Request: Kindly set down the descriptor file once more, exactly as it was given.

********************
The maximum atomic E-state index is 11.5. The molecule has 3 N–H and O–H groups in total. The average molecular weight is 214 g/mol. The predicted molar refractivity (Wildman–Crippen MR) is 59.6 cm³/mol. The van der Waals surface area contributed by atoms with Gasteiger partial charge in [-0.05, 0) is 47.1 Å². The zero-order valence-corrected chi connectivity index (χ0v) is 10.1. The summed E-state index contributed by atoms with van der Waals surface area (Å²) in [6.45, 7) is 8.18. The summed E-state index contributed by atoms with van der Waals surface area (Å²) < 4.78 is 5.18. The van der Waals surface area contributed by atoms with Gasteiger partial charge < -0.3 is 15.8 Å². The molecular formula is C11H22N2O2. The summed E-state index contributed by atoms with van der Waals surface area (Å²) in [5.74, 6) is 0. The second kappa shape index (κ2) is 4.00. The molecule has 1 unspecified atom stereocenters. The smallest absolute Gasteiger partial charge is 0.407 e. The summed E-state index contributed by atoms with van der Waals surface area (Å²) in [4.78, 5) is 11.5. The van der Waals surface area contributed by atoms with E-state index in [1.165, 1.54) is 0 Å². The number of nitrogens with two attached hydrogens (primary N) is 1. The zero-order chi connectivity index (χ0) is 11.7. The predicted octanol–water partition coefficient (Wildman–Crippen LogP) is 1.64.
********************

The maximum atomic E-state index is 11.5. The molecule has 3 N–H and O–H groups in total. The average molecular weight is 214 g/mol. The predicted molar refractivity (Wildman–Crippen MR) is 59.6 cm³/mol. The van der Waals surface area contributed by atoms with Gasteiger partial charge in [-0.05, 0) is 47.1 Å². The zero-order valence-corrected chi connectivity index (χ0v) is 10.1. The summed E-state index contributed by atoms with van der Waals surface area (Å²) in [6.45, 7) is 8.18. The summed E-state index contributed by atoms with van der Waals surface area (Å²) < 4.78 is 5.18. The van der Waals surface area contributed by atoms with Gasteiger partial charge < -0.3 is 15.8 Å². The molecular formula is C11H22N2O2. The summed E-state index contributed by atoms with van der Waals surface area (Å²) in [5.74, 6) is 0. The second kappa shape index (κ2) is 4.00. The molecule has 1 unspecified atom stereocenters. The smallest absolute Gasteiger partial charge is 0.407 e. The summed E-state index contributed by atoms with van der Waals surface area (Å²) in [4.78, 5) is 11.5. The van der Waals surface area contributed by atoms with E-state index in [1.165, 1.54) is 0 Å². The number of nitrogens with two attached hydrogens (primary N) is 1. The zero-order chi connectivity index (χ0) is 11.7. The predicted octanol–water partition coefficient (Wildman–Crippen LogP) is 1.64.